Not convinced that this applies to you? Consider this: If you have the ability to reject temporary workers, establish qualifications or assign work shifts for temporary employees or the employees of a contractor, then it is very possible you could be considered a joint employer. If you require these workers to follow your company’s safety procedures and go through your company’s training, you could be considered a joint employer. If your supervisors provide oversight for these workers, you could be considered a joint employer.

For more than 30 years the NLRB considered a company a joint employer only if it had direct control over working conditions and chose to exercise that control. Now a company may be deemed a joint employer if it has indirect control or simply reserves the right to have such control.  So even if a company has the right to control working conditions but chooses not to use it, they can still be liable for the negative impact of other joint employers of that worker.

Now is the time to consider your current employment practices in order to avoid unintentional joint employer status. While the NLRB’s decision provides little detail that will enable you to guarantee you are not a joint employer, you should review franchise agreements, staffing agency contracts, etc. in an effort to mitigate this risk.

It is important to note that the recent decision has no impact on laws over which the NLRB has no jurisdiction. For example, this does not change the definition of who is an employee for tax or benefits purposes.

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Scott signs bill banning pregnancy discrimination into law

On May 21, 2015, Florida Governor Rick Scott signed a new law-SB 982: Florida Civil Rights Act, effectively banning discrimination against pregnant women at work and in public places. The law, which becomes effective July 1, 2015, amends Florida’s Civil Rights Act (FCRA) to expand the existing protected classes of race, sex, and physical disability to include pregnancy. Although Federal law, including the Pregnancy Discrimination Act and the Americans with Disabilities Act, is intended to protect pregnant women- they still experience widespread discrimination.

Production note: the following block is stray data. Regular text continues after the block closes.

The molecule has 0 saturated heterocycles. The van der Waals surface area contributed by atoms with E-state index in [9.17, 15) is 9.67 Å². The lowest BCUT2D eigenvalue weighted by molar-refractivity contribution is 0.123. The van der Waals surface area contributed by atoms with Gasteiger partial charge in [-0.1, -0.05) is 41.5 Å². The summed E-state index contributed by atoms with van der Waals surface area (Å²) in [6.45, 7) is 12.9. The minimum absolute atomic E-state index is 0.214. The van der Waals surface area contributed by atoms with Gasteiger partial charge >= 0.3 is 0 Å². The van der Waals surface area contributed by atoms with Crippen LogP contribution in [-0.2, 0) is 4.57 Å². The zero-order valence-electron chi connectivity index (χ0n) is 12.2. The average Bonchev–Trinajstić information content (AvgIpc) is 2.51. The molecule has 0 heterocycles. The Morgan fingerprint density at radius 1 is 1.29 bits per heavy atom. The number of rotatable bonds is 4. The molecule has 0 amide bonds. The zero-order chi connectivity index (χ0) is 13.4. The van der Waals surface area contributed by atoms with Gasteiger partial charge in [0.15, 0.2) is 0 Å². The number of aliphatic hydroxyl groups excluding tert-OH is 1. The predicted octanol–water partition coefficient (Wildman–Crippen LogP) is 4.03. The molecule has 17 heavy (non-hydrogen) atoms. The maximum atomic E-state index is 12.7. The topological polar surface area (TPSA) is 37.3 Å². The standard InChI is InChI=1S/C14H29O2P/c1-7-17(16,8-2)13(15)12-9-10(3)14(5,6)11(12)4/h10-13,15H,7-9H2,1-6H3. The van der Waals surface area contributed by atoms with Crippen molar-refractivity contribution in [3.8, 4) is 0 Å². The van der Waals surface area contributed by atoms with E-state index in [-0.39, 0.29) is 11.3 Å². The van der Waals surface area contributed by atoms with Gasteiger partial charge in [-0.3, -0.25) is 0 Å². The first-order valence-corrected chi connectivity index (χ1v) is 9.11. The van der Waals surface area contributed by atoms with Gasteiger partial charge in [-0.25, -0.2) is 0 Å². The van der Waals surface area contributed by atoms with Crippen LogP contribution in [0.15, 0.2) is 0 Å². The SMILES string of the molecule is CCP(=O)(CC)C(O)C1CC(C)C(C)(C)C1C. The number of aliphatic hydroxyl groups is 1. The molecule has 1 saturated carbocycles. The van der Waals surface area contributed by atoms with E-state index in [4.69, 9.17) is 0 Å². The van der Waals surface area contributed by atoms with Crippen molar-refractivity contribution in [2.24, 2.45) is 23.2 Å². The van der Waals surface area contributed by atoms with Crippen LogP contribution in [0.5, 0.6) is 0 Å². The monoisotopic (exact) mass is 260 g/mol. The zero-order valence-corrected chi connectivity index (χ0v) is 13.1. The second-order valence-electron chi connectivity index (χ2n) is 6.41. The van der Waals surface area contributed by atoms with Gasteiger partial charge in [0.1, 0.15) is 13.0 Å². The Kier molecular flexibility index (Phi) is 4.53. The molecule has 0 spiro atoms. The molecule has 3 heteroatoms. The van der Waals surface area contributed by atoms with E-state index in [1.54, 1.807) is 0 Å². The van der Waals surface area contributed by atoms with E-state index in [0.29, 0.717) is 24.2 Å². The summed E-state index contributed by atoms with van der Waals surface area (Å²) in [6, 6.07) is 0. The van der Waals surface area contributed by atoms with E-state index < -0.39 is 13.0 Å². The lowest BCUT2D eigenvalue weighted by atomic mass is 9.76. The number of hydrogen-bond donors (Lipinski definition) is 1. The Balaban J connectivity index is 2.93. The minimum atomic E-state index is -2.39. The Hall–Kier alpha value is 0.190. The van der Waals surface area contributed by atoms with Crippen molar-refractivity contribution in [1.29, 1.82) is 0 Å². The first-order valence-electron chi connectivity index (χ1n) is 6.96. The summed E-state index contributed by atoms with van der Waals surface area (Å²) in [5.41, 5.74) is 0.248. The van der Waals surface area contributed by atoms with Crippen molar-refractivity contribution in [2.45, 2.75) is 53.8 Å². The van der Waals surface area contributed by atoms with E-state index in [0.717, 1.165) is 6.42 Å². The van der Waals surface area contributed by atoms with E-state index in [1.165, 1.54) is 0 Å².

For more information, or to read the full text of the bill please click here.

You may be asking yourself, “But Alex, isn’t this already illegal?”

Pregnant_womanAnd the answer is yes, since 1978 federal law has recognized pregnancy as a protected class; problem was- the Florida Civil Rights Act did not specifically contain this protection. Back in April 2014, the Florida Supreme Court held in Delva v. Continental Group, Inc. (No. SC12-2315) that “discrimination based on pregnancy is in fact discrimination based on sex because it is discrimination as to a natural condition unique to only one sex.” By passing this legislation, our state lawmakers are just now codifying existing judge-made case law, by amending the express language of the Florida statute itself.

Why now, and what does this mean for you as a business owner in Florida? Simply stated- individuals now have a cause of action for pregnancy discrimination under Florida law, which extends the time period in which an individual has to bring a claim. Also, successful plaintiffs may be able to recover additional damages under state law- where damages are capped differently than they are under Title VII.

What you should do, and ensure you and your hiring managers are always doing- is focusing your attention like a laser on whether the candidate in front of you has the knowledge, skills, and abilities to perform and excel at the position you have available. That, and how well of a cultural fit the candidate would be in your organization. Anything other than that, and you’re taking your proverbial eyes off the ball.


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President Obama to raise the overtime salary threshold

The President proposed changes today that would extend overtime protections to nearly 5 million white-collar workers.

Workers who earn as much as $970 a week—$50,440 a year—would have to be paid overtime even if they’re classified as a manager or professional, according to an announcement on the DOL website.

What do you need to know about this proposed rule change?

First and foremost, if it is approved this increase would only be the second one since 1975. Secondly, because this is a “rule change”— think of it as an executive order— it doesn’t require Congress’s approval. In other words, the president can enact this change on his own.

Failure to update the overtime regulations has left an exception to overtime eligibility originally meant for highly-compensated executive, administrative, and professional employees now applying to workers earning as little as $23,660 a year.

Watch more on the President’s announcement of the rule change here: